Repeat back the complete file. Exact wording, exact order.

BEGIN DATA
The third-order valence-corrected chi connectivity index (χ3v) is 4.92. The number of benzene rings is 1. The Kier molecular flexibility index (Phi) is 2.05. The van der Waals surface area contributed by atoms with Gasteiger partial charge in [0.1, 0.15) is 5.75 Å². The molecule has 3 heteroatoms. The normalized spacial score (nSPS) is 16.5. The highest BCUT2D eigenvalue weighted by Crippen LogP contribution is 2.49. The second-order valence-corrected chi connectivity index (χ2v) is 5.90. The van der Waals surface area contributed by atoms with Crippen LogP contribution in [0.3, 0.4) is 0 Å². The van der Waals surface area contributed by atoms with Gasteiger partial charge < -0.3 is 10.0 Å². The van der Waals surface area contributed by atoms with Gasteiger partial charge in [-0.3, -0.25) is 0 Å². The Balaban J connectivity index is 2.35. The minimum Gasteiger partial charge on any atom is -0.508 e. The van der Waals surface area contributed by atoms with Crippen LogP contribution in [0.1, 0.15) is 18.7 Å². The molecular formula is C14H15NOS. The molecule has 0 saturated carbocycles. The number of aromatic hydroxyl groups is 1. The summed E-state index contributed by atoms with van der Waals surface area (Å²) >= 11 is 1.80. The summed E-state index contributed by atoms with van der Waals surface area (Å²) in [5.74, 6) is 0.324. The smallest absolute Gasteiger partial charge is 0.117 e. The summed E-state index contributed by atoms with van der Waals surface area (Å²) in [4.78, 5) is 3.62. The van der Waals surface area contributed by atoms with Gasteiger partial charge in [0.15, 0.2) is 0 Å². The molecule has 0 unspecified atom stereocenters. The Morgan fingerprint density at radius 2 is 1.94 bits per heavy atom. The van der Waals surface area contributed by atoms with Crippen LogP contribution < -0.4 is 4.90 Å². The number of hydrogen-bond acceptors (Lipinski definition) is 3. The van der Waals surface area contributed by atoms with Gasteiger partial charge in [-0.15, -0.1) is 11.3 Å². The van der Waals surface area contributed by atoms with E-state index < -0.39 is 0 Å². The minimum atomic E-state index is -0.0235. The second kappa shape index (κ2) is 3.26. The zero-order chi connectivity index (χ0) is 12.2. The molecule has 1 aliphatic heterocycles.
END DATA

The third-order valence-corrected chi connectivity index (χ3v) is 4.92. The number of benzene rings is 1. The Kier molecular flexibility index (Phi) is 2.05. The van der Waals surface area contributed by atoms with Gasteiger partial charge in [0.1, 0.15) is 5.75 Å². The molecule has 3 heteroatoms. The normalized spacial score (nSPS) is 16.5. The highest BCUT2D eigenvalue weighted by Crippen LogP contribution is 2.49. The second-order valence-corrected chi connectivity index (χ2v) is 5.90. The van der Waals surface area contributed by atoms with Crippen LogP contribution in [0.3, 0.4) is 0 Å². The van der Waals surface area contributed by atoms with Gasteiger partial charge < -0.3 is 10.0 Å². The van der Waals surface area contributed by atoms with Gasteiger partial charge in [-0.3, -0.25) is 0 Å². The Balaban J connectivity index is 2.35. The minimum Gasteiger partial charge on any atom is -0.508 e. The van der Waals surface area contributed by atoms with Crippen LogP contribution in [0.1, 0.15) is 18.7 Å². The molecular formula is C14H15NOS. The molecule has 0 saturated carbocycles. The number of aromatic hydroxyl groups is 1. The summed E-state index contributed by atoms with van der Waals surface area (Å²) >= 11 is 1.80. The summed E-state index contributed by atoms with van der Waals surface area (Å²) in [5.74, 6) is 0.324. The smallest absolute Gasteiger partial charge is 0.117 e. The summed E-state index contributed by atoms with van der Waals surface area (Å²) in [4.78, 5) is 3.62. The van der Waals surface area contributed by atoms with Gasteiger partial charge in [0.15, 0.2) is 0 Å². The molecule has 0 unspecified atom stereocenters. The Morgan fingerprint density at radius 2 is 1.94 bits per heavy atom. The van der Waals surface area contributed by atoms with Crippen LogP contribution < -0.4 is 4.90 Å². The number of hydrogen-bond acceptors (Lipinski definition) is 3. The van der Waals surface area contributed by atoms with Gasteiger partial charge in [-0.15, -0.1) is 11.3 Å². The van der Waals surface area contributed by atoms with E-state index < -0.39 is 0 Å². The minimum atomic E-state index is -0.0235. The second kappa shape index (κ2) is 3.26. The zero-order chi connectivity index (χ0) is 12.2. The molecule has 1 aliphatic heterocycles.